Time Out says
This easygoing Wicker Park café specializes in meaty, tangy-sauced home cooking from its namesake Filipino province of Cebu.
I didn’t grow up eating the delectable, Filipino chopped pork skillet known as sisig. But the version at Cebu—with pig-face nubs, duck livers and jalapeños slicked in oyster sauce and topped with a poached egg—elicited childhood memories of the ham hashes my family would fry up the day after a roast. Cebuano-style barbecue chicken wasn’t in my regular dinner rotation in the Chicago suburbs, either. But on hot summer nights, Dad would nestle chicken thighs into an aluminum pan with a whole bottle of Sweet Baby Ray’s sauce and grill them till tender and sticky—flavors that flooded back as I tore into Cebu’s caramelized, bone-in chicken inasal painted with sugary sauce.
Cebu is one of a small handful of restaurants around the country specializing in the food of its namesake Filipino island province, known for sugar-white beaches and lechon (crisp-skinned roasted pork). This easy-going Wicker Park café’s generous, meaty comfort dishes have a transportive quality that takes you somewhere warmer but also familiar.
This skinny North Avenue storefront lives in the bygone locations of Euro-emulating Americano 2211 and brunch fave Birchwood Kitchen. As my date and I walked in, our eyes were drawn to chef de cuisine/partner Malvin Tan methodically assembling Halo-Halo, the layered shaved ice dessert, at the marble counter behind a glass display case. Tan opened the restaurant with his two siblings, pastry chef/partner Cybill Tan and partner Marlon Tan.
If you couldn’t yet tell, this spot’s focused, affordable menu is one for carnivores. Cigar-shaped lumpia egg rolls crackled beneath our teeth to reveal juicy-sweet bits of marinated pork and shiitakes. We offset our fried starter with kinilaw, an umami-rich tuna ceviche dotted with red pepper, kelp and puffed rice and tossed in sour calamansi juice, malty cane vinegar and a touch of coconut milk.
Bright and brashly boozy cocktails stood up to the vinegar-tinged fare. My date’s Whiskey Shakes, a stirred bourbon and amaro cocktail tinted with cola syrup and spicy Bogart’s bitters, tasted like “an Old Fashioned and a Manhattan had a baby,” as our server put it. I went for the refreshing, Siesta-riffing Hoy Pinoy, with tequila, lime and campari-like Contratto aperitivo, whose bitterness was balanced by sweet hibiscus syrup.
To the raised eyebrows of our server, our entree order didn’t stop with the sisig, chicken inasal or even a heaping plate of eggy pancit noodles. We blamed this on the fact that he sold us on the three-hour roasted lechon belly, offered as a daily special mainly because restaurant only churns out 15 or 20 a night, and they go fast. (Who can resist the lure of a finite quantity?) The skin crunched like hard candy; the succulent, lightly smoky meat beneath whispered of spicy star anise and sweet lemongrass.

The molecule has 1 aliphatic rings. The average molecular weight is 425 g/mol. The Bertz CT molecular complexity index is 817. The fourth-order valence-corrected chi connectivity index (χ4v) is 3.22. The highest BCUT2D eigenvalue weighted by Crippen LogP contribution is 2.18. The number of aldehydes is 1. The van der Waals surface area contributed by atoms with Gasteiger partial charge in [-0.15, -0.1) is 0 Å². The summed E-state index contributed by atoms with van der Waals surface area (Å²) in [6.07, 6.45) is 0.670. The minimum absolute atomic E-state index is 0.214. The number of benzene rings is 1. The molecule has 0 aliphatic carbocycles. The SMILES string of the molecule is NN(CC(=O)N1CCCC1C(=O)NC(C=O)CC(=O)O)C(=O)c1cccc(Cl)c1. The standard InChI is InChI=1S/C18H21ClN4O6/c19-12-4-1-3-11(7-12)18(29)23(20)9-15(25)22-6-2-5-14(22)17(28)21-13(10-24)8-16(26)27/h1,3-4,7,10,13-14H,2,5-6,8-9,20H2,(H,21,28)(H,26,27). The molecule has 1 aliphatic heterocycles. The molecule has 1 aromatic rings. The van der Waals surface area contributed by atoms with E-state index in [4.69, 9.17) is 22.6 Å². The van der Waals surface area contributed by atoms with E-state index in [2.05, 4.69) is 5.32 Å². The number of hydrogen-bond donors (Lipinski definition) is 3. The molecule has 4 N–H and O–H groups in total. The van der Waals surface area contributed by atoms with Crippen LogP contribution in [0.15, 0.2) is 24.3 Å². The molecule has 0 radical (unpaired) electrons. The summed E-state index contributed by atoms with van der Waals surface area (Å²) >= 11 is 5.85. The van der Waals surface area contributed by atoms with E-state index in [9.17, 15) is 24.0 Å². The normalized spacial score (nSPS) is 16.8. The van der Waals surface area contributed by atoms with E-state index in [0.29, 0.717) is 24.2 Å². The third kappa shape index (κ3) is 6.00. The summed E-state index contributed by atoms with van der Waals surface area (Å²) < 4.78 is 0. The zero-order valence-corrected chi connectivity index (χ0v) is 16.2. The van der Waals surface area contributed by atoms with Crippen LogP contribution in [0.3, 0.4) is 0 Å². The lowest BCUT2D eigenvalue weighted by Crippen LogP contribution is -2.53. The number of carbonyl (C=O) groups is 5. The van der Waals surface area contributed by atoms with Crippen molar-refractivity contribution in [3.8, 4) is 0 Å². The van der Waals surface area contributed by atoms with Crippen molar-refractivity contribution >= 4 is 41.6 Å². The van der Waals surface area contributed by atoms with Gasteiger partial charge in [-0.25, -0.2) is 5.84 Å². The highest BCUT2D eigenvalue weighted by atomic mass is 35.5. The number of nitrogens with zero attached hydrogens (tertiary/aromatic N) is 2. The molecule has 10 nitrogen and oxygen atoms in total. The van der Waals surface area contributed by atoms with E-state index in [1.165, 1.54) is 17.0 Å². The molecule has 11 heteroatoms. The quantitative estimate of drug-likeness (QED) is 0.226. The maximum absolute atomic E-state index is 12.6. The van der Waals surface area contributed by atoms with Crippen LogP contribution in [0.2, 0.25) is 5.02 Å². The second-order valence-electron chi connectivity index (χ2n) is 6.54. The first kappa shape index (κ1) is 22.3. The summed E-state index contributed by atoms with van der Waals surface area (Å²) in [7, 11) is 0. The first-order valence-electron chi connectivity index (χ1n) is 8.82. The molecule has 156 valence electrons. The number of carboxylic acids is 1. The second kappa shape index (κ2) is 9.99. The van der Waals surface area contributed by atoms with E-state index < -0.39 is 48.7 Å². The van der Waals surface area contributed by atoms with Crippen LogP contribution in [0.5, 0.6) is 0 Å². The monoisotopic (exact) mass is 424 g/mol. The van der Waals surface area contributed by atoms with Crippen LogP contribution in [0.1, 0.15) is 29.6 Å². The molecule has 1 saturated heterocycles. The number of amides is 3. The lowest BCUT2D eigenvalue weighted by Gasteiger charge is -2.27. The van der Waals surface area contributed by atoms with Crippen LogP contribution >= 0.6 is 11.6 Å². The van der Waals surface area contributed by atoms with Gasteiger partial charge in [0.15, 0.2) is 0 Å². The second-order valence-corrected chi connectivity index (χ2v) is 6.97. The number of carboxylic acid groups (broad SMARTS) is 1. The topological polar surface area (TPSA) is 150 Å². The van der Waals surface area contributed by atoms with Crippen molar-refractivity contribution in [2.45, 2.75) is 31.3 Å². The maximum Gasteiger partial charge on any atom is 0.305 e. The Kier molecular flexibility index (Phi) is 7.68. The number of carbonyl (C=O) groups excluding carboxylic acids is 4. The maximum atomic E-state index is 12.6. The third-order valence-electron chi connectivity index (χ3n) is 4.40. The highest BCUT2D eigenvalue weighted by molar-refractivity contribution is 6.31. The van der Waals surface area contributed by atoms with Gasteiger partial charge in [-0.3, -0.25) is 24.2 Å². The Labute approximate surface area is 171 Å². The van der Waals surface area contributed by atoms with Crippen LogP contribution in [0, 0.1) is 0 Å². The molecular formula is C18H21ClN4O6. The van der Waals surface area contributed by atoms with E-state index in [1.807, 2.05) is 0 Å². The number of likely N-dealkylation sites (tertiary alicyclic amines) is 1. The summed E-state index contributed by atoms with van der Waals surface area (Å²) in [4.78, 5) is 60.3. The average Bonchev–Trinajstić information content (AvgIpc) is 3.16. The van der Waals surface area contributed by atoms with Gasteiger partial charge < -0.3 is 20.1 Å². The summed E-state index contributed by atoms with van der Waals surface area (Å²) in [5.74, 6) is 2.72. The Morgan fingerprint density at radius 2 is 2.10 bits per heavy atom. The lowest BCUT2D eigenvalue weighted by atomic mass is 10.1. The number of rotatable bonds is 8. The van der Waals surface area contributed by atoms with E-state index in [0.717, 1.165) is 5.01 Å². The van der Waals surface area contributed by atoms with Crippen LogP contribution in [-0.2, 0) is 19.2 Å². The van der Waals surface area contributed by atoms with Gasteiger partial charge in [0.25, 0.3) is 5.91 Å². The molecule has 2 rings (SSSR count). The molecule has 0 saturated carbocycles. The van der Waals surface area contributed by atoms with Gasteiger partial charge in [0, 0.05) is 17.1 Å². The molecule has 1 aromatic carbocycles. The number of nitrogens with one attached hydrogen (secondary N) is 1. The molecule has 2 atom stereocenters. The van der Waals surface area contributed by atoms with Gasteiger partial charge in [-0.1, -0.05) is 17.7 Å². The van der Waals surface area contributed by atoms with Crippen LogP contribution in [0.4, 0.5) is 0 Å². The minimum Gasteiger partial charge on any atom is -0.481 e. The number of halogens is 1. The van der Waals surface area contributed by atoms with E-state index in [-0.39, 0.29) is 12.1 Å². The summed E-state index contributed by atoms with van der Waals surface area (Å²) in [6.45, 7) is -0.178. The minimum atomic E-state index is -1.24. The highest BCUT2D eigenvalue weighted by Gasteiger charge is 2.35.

Our Halo-Halo finale was almost shockingly cold—a snowy rush of syrupy shaved ice and dense, nutty ube ice cream flecked with milky flan, red beans and strips of young coconut—getting more flavorful as it melted and osmosed. My favorite bites were those with cornflakes, their flimsy crunch and telltale corny sweetness somehow unified the amalgam of textures and temperatures. Or maybe the nostalgia did.
We left happily, if almost painfully, full. My doggy bag felt hefty with leftover sisig and the enticing promise of tomorrow’s fry-up.
Atmosphere: Dressed in clean white tile and dark wood, this narrow, 44-seat Wicker Park storefront matches its laid-back vibe with soul-warming, regional Filipino cooking.
What to eat: Cebu is a pork-lover’s haven, with standouts including the textural sisig with fried pig mask, and slow-roasted lechon belly with crunchy fried skin. Save room for dessert, like sugared Filipino doughnuts or the signature Halo-Halo.
What to drink: Cebu’s cocktail lineup playfully remakes high-octane college concoctions like the Adios MF’r, with vodka, gin, rum and blue curacao and the grenadine-stained Weng Weng, a six-liquor ode to the Long Island Iced Tea, brightened by citrus and pineapple juices.
Where to sit: It’s cramped in this bustling little café, so nab a spot at the 11-seat bar if you’re alone or in a twosome. Roomier high-tops in front are good for groups. The serene, 40-seat back patio opens in June. (Related PSA: Halo-Halo was made for Chicago summer.)
2211 W North Ave
|Opening hours:||Tue–Thu 5–10pm; Fri, Sat 5–11pm; Sun noon–4:30pm|
|Do you own this business?|